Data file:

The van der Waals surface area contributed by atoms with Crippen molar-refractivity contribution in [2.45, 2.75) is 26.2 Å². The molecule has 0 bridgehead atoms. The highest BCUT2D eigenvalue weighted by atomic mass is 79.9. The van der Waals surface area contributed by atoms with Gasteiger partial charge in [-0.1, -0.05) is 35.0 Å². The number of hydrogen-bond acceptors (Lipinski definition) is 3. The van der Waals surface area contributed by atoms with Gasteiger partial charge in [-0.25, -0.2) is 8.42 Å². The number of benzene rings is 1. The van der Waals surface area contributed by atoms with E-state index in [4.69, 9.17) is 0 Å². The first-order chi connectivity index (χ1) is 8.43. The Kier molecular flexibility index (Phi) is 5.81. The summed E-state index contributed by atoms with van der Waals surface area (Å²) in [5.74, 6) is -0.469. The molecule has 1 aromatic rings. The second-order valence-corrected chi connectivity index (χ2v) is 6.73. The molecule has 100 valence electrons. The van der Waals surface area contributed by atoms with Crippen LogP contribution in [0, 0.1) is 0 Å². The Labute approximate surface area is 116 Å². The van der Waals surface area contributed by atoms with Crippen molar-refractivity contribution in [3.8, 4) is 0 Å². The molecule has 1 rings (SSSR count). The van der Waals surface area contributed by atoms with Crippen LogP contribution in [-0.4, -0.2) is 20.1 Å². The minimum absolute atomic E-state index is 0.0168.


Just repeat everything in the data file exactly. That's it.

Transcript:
The van der Waals surface area contributed by atoms with Crippen molar-refractivity contribution in [2.45, 2.75) is 26.2 Å². The molecule has 0 bridgehead atoms. The highest BCUT2D eigenvalue weighted by atomic mass is 79.9. The van der Waals surface area contributed by atoms with Gasteiger partial charge in [-0.1, -0.05) is 35.0 Å². The number of hydrogen-bond acceptors (Lipinski definition) is 3. The van der Waals surface area contributed by atoms with Gasteiger partial charge in [-0.25, -0.2) is 8.42 Å². The number of benzene rings is 1. The van der Waals surface area contributed by atoms with E-state index in [4.69, 9.17) is 0 Å². The first-order chi connectivity index (χ1) is 8.43. The Kier molecular flexibility index (Phi) is 5.81. The summed E-state index contributed by atoms with van der Waals surface area (Å²) in [5.74, 6) is -0.469. The molecule has 1 aromatic rings. The second-order valence-corrected chi connectivity index (χ2v) is 6.73. The molecule has 100 valence electrons. The van der Waals surface area contributed by atoms with Crippen LogP contribution in [0, 0.1) is 0 Å². The Labute approximate surface area is 116 Å². The van der Waals surface area contributed by atoms with Crippen molar-refractivity contribution in [3.8, 4) is 0 Å². The molecule has 1 rings (SSSR count). The van der Waals surface area contributed by atoms with Crippen LogP contribution in [-0.4, -0.2) is 20.1 Å². The minimum absolute atomic E-state index is 0.0168.